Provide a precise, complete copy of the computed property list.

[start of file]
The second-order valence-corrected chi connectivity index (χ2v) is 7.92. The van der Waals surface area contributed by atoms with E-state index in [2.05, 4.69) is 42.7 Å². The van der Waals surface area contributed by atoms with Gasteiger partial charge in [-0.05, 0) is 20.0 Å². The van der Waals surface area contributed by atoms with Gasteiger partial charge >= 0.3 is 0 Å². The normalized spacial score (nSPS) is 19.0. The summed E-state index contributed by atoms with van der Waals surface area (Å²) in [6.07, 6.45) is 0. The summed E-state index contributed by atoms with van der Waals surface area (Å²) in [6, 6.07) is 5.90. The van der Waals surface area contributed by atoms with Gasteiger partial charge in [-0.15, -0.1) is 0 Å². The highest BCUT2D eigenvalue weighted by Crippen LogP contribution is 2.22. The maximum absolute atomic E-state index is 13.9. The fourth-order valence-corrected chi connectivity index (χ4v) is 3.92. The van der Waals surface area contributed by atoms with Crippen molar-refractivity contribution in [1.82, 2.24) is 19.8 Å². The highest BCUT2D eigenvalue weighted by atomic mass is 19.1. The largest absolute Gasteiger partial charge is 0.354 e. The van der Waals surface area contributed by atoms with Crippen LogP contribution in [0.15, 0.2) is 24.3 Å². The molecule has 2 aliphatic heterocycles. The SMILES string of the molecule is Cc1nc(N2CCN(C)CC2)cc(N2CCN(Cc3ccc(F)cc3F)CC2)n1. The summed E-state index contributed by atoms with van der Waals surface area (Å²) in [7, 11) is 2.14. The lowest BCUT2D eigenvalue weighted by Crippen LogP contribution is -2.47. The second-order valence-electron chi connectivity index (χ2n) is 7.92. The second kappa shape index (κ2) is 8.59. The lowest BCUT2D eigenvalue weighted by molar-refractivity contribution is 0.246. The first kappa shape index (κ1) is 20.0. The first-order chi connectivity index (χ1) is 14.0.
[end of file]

The second-order valence-corrected chi connectivity index (χ2v) is 7.92. The van der Waals surface area contributed by atoms with E-state index in [2.05, 4.69) is 42.7 Å². The van der Waals surface area contributed by atoms with Gasteiger partial charge in [-0.05, 0) is 20.0 Å². The van der Waals surface area contributed by atoms with Gasteiger partial charge >= 0.3 is 0 Å². The normalized spacial score (nSPS) is 19.0. The summed E-state index contributed by atoms with van der Waals surface area (Å²) in [6.07, 6.45) is 0. The summed E-state index contributed by atoms with van der Waals surface area (Å²) in [6, 6.07) is 5.90. The van der Waals surface area contributed by atoms with Gasteiger partial charge in [-0.15, -0.1) is 0 Å². The highest BCUT2D eigenvalue weighted by Crippen LogP contribution is 2.22. The maximum absolute atomic E-state index is 13.9. The fourth-order valence-corrected chi connectivity index (χ4v) is 3.92. The van der Waals surface area contributed by atoms with Crippen molar-refractivity contribution in [1.82, 2.24) is 19.8 Å². The highest BCUT2D eigenvalue weighted by atomic mass is 19.1. The largest absolute Gasteiger partial charge is 0.354 e. The van der Waals surface area contributed by atoms with Crippen LogP contribution in [0.15, 0.2) is 24.3 Å². The molecule has 2 aliphatic heterocycles. The SMILES string of the molecule is Cc1nc(N2CCN(C)CC2)cc(N2CCN(Cc3ccc(F)cc3F)CC2)n1. The summed E-state index contributed by atoms with van der Waals surface area (Å²) in [7, 11) is 2.14. The lowest BCUT2D eigenvalue weighted by Crippen LogP contribution is -2.47. The second-order valence-electron chi connectivity index (χ2n) is 7.92. The second kappa shape index (κ2) is 8.59. The lowest BCUT2D eigenvalue weighted by molar-refractivity contribution is 0.246. The first kappa shape index (κ1) is 20.0. The first-order chi connectivity index (χ1) is 14.0.